Dresses

Some articles on dresses:

Culture Of Rajasthan - Dresses
... Reflecting the colorful Rajasthani culture, Rajasthani clothes have a lot of mirror-work and embroidery ... A Rajasthani traditional dress for females comprises an ankle length skirt and a short top, also known as a lehenga or a chaniya choli ...
Palestinian Costumes - Weaving and Fabrics
... ward off the evil eye, and frequently used for coats in the Galilee and dresses in southern Palestine ... Dresses with the heaviest and most intricate embroidery, often described as 'black', were made of heavy cotton or linen of a very dark blue ... Because of the hot climate and for reasons of prestige, dresses were cut voluminously, particularly in the south, often running twice the length of the human body with the excess ...
Madame Rens - Settlement in New South Wales
... Evening dresses, ribbons, cambrics, imitation cashmere dresses, festoons, embroidered gauze, black crepe, artificial flowers, Brussels and French lace dresses, fine and coarse French ... of Sydney and its Environs, that she has now on SALE very elegant BALL DRESSES, which she can offer at very moderate Prices ...
Mennonites In Belize - Customs and Traditions
... The women wear bonnets and long dresses while the men wear denim overalls and hats ... The women wear brightly colored dresses ... In Barton Creek, the women wear the bonnets and long dresses and use horse drawn buggies for transportation ...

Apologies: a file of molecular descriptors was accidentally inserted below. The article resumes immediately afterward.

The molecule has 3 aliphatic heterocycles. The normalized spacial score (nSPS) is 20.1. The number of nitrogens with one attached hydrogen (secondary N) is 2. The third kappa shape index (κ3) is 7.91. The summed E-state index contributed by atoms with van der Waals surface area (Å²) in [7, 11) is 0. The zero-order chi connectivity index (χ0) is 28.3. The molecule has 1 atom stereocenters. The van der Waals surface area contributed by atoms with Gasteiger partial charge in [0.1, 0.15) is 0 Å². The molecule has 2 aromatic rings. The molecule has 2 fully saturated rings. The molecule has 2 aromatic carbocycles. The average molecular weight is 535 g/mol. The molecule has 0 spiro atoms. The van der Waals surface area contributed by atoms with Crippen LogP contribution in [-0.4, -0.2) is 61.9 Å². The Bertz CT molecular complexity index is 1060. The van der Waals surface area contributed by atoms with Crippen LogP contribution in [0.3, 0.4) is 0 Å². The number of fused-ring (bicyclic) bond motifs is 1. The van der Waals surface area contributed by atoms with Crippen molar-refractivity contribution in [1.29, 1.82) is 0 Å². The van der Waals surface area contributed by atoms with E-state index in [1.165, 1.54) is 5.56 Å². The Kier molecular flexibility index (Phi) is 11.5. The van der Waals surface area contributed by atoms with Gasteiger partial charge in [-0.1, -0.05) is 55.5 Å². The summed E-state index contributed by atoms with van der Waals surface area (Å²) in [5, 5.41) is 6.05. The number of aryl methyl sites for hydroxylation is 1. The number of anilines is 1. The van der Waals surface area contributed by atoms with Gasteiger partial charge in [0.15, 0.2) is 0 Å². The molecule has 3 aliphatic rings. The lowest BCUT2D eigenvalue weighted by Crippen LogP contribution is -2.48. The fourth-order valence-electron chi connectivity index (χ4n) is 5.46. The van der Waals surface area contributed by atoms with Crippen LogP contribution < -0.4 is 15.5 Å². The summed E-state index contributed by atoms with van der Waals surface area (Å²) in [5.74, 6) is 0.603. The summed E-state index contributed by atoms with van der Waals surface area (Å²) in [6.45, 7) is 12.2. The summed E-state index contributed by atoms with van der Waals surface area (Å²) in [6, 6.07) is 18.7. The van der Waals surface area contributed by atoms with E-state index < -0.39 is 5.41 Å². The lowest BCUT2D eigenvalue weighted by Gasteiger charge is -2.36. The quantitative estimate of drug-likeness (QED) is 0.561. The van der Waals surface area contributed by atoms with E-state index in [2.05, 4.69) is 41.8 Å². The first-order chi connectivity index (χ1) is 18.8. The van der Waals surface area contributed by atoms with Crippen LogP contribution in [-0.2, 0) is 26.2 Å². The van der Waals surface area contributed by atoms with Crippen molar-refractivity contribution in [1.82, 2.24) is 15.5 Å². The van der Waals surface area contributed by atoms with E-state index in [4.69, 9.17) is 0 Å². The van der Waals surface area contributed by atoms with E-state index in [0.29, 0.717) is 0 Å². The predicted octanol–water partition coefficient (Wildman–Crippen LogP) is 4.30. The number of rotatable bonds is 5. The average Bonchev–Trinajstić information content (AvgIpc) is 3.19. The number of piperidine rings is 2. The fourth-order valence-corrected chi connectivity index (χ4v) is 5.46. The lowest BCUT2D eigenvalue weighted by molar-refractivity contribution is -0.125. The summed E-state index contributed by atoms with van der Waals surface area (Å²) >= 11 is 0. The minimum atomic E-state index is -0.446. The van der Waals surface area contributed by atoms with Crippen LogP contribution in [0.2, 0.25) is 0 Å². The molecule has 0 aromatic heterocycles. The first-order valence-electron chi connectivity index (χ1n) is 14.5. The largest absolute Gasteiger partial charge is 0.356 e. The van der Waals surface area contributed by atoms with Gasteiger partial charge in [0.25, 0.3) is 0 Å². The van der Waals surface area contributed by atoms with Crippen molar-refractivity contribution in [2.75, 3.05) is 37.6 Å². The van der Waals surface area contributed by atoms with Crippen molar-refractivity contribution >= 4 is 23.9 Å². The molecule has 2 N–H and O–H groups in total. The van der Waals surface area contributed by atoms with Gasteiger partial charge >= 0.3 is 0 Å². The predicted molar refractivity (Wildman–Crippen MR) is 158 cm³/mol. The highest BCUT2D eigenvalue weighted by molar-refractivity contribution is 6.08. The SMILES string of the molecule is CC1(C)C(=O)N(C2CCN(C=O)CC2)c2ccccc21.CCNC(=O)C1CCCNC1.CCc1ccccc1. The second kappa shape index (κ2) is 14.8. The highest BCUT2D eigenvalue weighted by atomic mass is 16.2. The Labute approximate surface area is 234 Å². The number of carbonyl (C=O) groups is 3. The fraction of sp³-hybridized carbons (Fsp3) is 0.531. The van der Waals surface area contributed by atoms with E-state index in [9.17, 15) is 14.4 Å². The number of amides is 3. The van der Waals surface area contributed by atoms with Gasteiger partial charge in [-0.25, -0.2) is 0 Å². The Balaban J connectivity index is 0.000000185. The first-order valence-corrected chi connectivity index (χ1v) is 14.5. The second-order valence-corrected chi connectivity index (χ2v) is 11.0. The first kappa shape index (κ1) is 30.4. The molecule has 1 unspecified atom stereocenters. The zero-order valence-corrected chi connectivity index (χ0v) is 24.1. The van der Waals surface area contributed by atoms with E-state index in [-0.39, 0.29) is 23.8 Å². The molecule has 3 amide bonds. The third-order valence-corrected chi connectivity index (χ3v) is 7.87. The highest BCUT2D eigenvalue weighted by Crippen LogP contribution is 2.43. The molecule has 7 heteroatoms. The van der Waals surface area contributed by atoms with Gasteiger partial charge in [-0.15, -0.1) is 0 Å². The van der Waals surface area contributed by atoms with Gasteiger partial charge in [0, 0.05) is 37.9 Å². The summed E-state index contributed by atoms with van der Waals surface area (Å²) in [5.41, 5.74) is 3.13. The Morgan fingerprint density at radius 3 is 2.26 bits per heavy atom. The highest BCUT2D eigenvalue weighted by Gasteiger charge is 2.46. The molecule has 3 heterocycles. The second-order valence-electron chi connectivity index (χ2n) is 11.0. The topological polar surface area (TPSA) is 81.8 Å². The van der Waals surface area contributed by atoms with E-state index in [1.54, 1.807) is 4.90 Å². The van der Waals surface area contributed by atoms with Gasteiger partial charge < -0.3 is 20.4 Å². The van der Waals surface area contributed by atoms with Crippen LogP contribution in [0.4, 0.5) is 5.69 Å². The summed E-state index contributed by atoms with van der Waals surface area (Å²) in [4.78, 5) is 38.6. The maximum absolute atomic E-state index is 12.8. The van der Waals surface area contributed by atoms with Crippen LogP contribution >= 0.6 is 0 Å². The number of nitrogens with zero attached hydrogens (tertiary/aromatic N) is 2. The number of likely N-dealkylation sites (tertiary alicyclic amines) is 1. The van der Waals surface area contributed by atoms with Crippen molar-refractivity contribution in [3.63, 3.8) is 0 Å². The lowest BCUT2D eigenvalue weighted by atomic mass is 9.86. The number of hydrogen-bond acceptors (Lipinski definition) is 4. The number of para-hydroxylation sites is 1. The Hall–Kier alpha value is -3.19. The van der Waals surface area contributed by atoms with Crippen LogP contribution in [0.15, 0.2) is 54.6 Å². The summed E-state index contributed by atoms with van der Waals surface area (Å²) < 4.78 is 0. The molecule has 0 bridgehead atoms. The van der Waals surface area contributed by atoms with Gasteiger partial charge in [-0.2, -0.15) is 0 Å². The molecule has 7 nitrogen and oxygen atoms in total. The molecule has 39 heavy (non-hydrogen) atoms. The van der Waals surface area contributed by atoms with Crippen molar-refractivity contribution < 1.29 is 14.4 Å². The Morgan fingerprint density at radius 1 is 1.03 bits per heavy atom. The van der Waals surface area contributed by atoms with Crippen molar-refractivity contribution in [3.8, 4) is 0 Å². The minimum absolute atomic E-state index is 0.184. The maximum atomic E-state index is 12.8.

List Of Fall 2008 New York Fashion Week Fashion Shows
... than in previous seasons, with neutral colors, jersey dresses, and crisp tailoring ... Han February 7 Costello Tagliapietra February 2 Draped dresses influenced by 1940s film noir and the dark fairy-tale illustrations of Arthur Rackham and Gustaf Tenggren ... Many 1960s babydoll dresses ...

Famous quotes containing the word dresses:

    Once Vogue showed two or three dresses for stout women, but we were so shaken by the experience we haven’t repeated it in fifty-seven years. Today ... we must acknowledge that a lady may grow mature, but she never grows fat.
    Edna Woolman Chase (1877–1957)

    And what do I care if she marries another? every other night I dream of her dresses and things on an endless clothesline of bliss, in a ceaseless wind of possession, and her husband shall never learn what I do to the silks and fleece of the dancing witch. This is love’s supreme accomplishment. I am happy—yes, happy! What more can I do to prove it, how to proclaim that I am happy? Oh, to shout it so that all of you believe me at last, you cruel, smug people.
    Vladimir Nabokov (1899–1977)

    For every nineteenth-century middle-class family that protected its wife and child within the family circle, there was an Irish or a German girl scrubbing floors in that home, a Welsh boy mining coal to keep the home-baked goodies warm, a black girl doing the family laundry, a black mother and child picking cotton to be made into clothes for the family, and a Jewish or an Italian daughter in a sweatshop making “ladies” dresses or artificial flowers for the family to purchase.
    Stephanie Coontz (20th century)